Microsoft's Surface 3 starts at $499, eligible for free Windows 10 upgrade

Microsoft wants laptop diehards to switch over to its lightweight Surface 3 tablet, which will offer PC-like performance and be eligible for a free upgrade to Windows 10 later this year.

The Surface 3 tablet has a 10.8-inch screen with a 1920 x 1280-pixel resolution, and can double up as a laptop with a keyboard attachment. The tablet provides 10 hours of battery life when playing video.

With prices starting at US$499, the tablet is positioned by Microsoft as a nimbler, less expensive version of the faster Surface Pro 3 tablet, which starts at $799. Surface 3 will ship in 26 countries starting in May, and an LTE version of the tablet will be available through carriers later this year, Microsoft said.

The tablet can be ordered starting Tuesday via Microsoft’s online store and other retail websites.

Surface 3 will come with a full version of Windows 8.1. Microsoft did not want to wait until the release of Windows 10 later this year to ship the tablet, a Microsoft spokeswoman said.

The Surface 3 is targeted at consumers, and succeeds the Surface 2, which was released in 2013 with an ARM processor and the tablet-specific Windows RT OS. Microsoft is scrapping Windows RT as it moves to Windows 10, and the company is blending more laptop functionality in Surface 3, which will have full versions of Office and Outlook.

The Surface 3 looks like a smaller version of Surface Pro 3, but won’t offer as much graphics or application performance. Microsoft has sacrificed performance for longer battery life with Surface 3, which has no fan and runs on a low-power Intel Atom X7 chip code-named Cherry Trail, which isn’t as fast as the Intel Core processor in the Surface Pro 3.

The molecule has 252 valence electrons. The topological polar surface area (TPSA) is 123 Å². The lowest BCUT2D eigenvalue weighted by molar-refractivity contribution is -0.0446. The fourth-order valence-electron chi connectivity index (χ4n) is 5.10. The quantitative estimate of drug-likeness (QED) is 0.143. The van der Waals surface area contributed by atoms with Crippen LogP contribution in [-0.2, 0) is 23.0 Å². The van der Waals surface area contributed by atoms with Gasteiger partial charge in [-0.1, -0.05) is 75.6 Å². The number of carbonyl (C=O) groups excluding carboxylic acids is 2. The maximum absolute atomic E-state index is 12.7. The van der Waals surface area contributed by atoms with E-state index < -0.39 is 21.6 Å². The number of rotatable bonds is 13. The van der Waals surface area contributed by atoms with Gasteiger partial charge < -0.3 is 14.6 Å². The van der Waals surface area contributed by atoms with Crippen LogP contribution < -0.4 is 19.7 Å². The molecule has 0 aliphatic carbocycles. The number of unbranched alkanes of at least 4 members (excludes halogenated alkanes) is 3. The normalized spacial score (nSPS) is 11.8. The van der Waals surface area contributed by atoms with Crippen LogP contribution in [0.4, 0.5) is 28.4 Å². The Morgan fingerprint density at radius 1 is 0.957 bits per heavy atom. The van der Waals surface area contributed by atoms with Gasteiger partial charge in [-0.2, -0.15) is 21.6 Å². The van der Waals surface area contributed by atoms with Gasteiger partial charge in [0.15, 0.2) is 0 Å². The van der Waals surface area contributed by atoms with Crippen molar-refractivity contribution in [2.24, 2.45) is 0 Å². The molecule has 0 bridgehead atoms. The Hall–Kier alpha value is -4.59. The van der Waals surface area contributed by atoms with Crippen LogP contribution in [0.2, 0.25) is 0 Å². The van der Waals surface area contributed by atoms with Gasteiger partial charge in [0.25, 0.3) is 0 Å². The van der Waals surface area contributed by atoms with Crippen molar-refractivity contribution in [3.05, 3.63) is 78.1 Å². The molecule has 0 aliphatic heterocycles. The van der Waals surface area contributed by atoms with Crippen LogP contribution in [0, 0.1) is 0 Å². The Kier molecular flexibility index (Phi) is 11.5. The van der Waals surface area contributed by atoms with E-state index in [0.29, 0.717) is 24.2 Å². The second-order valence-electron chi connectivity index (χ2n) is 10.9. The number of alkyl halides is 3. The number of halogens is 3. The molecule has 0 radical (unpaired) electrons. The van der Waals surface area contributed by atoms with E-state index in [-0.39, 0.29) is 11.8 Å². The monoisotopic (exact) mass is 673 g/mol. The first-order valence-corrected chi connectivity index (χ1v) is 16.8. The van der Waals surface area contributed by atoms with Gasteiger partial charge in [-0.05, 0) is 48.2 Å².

The Surface 3 is for basic Windows users, while the more expensive Surface Pro 3 is for power users, a Microsoft spokeswoman said.

Other features in Surface 3 include a rear 8-megapixel camera and a 3.5 megapixel front camera. Users can select 64GB or 128GB of storage. The tablet has a full-sized USB 3.0 port, mini DisplayPort slot, and a micro-SD card reader. A kick-stand at the back will place the laptop in three positions on a table.

A slew of accessories for the tablet will be available separately. A $129.99 Surface 3 Type cover doubles up as a keyboard and case, a $49.99 Surface Pen stylus helps users take notes, and a $199.99 Surface 3 Docking Station provides expansion through mini-DisplayPort, Gigabit ethernet, USB 3.0 and USB 2.0 ports.

It remains to be seen how the Surface 3 performs. After four years of unabated growth, tablet shipments have flattened. But Microsoft’s Windows OS will take market share from Apple’s iOS and Google’s Android in the coming years, according to IDC.

In 2014, Windows’s share of the tablet OS market was just 5.1 percent, trailing Google’s Android, which had a 67.3 percent market share, and Apple’s iOS, which had a 27.6 percent share. IDC is projecting Windows to have a share of 14.1 percent by 2019, with the share of Android and iOS gradually falling to 62.9 percent and 23 percent respectively.

Competitors like HP, Dell and Lenovo are already selling low-cost Windows 8 tablets at competitive prices. But the real uptick of Windows tablets could start with Windows 10, which is still in beta and has received positive reviews as both a mobile and PC OS.

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